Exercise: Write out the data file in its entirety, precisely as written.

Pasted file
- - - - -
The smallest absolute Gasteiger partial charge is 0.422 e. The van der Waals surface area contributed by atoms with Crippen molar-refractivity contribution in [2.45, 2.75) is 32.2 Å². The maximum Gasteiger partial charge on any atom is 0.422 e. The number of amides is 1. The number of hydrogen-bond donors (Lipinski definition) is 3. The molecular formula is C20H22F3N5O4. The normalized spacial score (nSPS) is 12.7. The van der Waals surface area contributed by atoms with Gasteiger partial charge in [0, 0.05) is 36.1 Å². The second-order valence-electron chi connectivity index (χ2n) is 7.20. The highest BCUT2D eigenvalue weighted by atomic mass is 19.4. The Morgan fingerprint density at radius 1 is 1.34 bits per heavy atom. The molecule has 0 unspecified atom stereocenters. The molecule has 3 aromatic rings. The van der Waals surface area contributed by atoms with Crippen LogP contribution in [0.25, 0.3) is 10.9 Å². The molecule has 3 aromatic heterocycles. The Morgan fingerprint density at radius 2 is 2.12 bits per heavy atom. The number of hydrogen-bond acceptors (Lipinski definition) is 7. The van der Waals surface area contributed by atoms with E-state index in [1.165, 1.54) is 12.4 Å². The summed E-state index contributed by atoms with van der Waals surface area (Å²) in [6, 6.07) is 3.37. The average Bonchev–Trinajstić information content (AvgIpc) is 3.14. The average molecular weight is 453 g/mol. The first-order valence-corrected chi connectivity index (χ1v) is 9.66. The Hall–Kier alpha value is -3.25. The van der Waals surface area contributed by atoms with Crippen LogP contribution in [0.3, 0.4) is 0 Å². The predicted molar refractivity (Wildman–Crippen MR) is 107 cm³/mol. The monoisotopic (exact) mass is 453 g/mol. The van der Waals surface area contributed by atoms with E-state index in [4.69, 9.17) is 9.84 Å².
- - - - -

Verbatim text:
The smallest absolute Gasteiger partial charge is 0.422 e. The van der Waals surface area contributed by atoms with Crippen molar-refractivity contribution in [2.45, 2.75) is 32.2 Å². The maximum Gasteiger partial charge on any atom is 0.422 e. The number of amides is 1. The number of hydrogen-bond donors (Lipinski definition) is 3. The molecular formula is C20H22F3N5O4. The normalized spacial score (nSPS) is 12.7. The van der Waals surface area contributed by atoms with Gasteiger partial charge in [0, 0.05) is 36.1 Å². The second-order valence-electron chi connectivity index (χ2n) is 7.20. The highest BCUT2D eigenvalue weighted by atomic mass is 19.4. The Morgan fingerprint density at radius 1 is 1.34 bits per heavy atom. The molecule has 0 unspecified atom stereocenters. The molecule has 3 aromatic rings. The van der Waals surface area contributed by atoms with Crippen LogP contribution in [0.25, 0.3) is 10.9 Å². The molecule has 3 aromatic heterocycles. The Morgan fingerprint density at radius 2 is 2.12 bits per heavy atom. The number of hydrogen-bond acceptors (Lipinski definition) is 7. The van der Waals surface area contributed by atoms with E-state index in [1.165, 1.54) is 12.4 Å². The summed E-state index contributed by atoms with van der Waals surface area (Å²) in [6, 6.07) is 3.37. The average Bonchev–Trinajstić information content (AvgIpc) is 3.14. The average molecular weight is 453 g/mol. The first-order valence-corrected chi connectivity index (χ1v) is 9.66. The Hall–Kier alpha value is -3.25. The van der Waals surface area contributed by atoms with Crippen LogP contribution in [0.3, 0.4) is 0 Å². The predicted molar refractivity (Wildman–Crippen MR) is 107 cm³/mol. The monoisotopic (exact) mass is 453 g/mol. The van der Waals surface area contributed by atoms with E-state index in [4.69, 9.17) is 9.84 Å².